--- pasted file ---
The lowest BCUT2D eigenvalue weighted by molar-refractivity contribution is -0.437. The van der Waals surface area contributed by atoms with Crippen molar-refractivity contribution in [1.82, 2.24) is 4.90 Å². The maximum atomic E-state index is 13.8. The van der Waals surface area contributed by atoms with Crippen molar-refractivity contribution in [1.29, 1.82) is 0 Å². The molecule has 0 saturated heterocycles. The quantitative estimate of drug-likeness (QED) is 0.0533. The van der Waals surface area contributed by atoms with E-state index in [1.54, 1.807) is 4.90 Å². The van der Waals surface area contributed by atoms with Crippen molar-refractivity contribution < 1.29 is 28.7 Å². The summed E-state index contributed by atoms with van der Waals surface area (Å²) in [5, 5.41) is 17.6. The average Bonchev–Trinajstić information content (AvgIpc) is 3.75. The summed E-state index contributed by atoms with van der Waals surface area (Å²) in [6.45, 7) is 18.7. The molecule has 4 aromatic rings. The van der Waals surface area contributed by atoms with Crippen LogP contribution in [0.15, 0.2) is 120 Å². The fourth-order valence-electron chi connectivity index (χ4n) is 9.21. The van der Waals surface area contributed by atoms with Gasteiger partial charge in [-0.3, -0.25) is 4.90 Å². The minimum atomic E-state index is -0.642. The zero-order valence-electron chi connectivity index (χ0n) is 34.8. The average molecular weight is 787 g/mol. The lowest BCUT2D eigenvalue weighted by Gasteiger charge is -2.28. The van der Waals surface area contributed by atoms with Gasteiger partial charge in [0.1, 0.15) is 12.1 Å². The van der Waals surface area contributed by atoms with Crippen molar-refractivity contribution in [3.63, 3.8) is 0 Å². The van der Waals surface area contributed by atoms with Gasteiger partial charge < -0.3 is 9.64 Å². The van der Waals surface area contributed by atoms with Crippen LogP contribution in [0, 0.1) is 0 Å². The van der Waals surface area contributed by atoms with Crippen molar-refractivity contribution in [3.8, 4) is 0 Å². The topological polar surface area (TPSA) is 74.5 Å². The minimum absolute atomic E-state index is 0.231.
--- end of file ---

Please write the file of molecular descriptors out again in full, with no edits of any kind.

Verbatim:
The lowest BCUT2D eigenvalue weighted by molar-refractivity contribution is -0.437. The van der Waals surface area contributed by atoms with Crippen molar-refractivity contribution in [1.82, 2.24) is 4.90 Å². The maximum atomic E-state index is 13.8. The van der Waals surface area contributed by atoms with Crippen molar-refractivity contribution in [1.29, 1.82) is 0 Å². The molecule has 0 saturated heterocycles. The quantitative estimate of drug-likeness (QED) is 0.0533. The van der Waals surface area contributed by atoms with E-state index in [1.54, 1.807) is 4.90 Å². The van der Waals surface area contributed by atoms with Crippen molar-refractivity contribution < 1.29 is 28.7 Å². The summed E-state index contributed by atoms with van der Waals surface area (Å²) in [5, 5.41) is 17.6. The average Bonchev–Trinajstić information content (AvgIpc) is 3.75. The summed E-state index contributed by atoms with van der Waals surface area (Å²) in [6.45, 7) is 18.7. The molecule has 4 aromatic rings. The van der Waals surface area contributed by atoms with Crippen LogP contribution in [0.15, 0.2) is 120 Å². The fourth-order valence-electron chi connectivity index (χ4n) is 9.21. The van der Waals surface area contributed by atoms with Gasteiger partial charge in [-0.3, -0.25) is 4.90 Å². The minimum atomic E-state index is -0.642. The zero-order valence-electron chi connectivity index (χ0n) is 34.8. The average molecular weight is 787 g/mol. The lowest BCUT2D eigenvalue weighted by Gasteiger charge is -2.28. The van der Waals surface area contributed by atoms with Gasteiger partial charge in [0.1, 0.15) is 12.1 Å². The van der Waals surface area contributed by atoms with Crippen molar-refractivity contribution in [3.63, 3.8) is 0 Å². The van der Waals surface area contributed by atoms with Gasteiger partial charge < -0.3 is 9.64 Å². The van der Waals surface area contributed by atoms with Crippen LogP contribution in [0, 0.1) is 0 Å². The van der Waals surface area contributed by atoms with Crippen molar-refractivity contribution in [3.8, 4) is 0 Å². The topological polar surface area (TPSA) is 74.5 Å². The minimum absolute atomic E-state index is 0.231.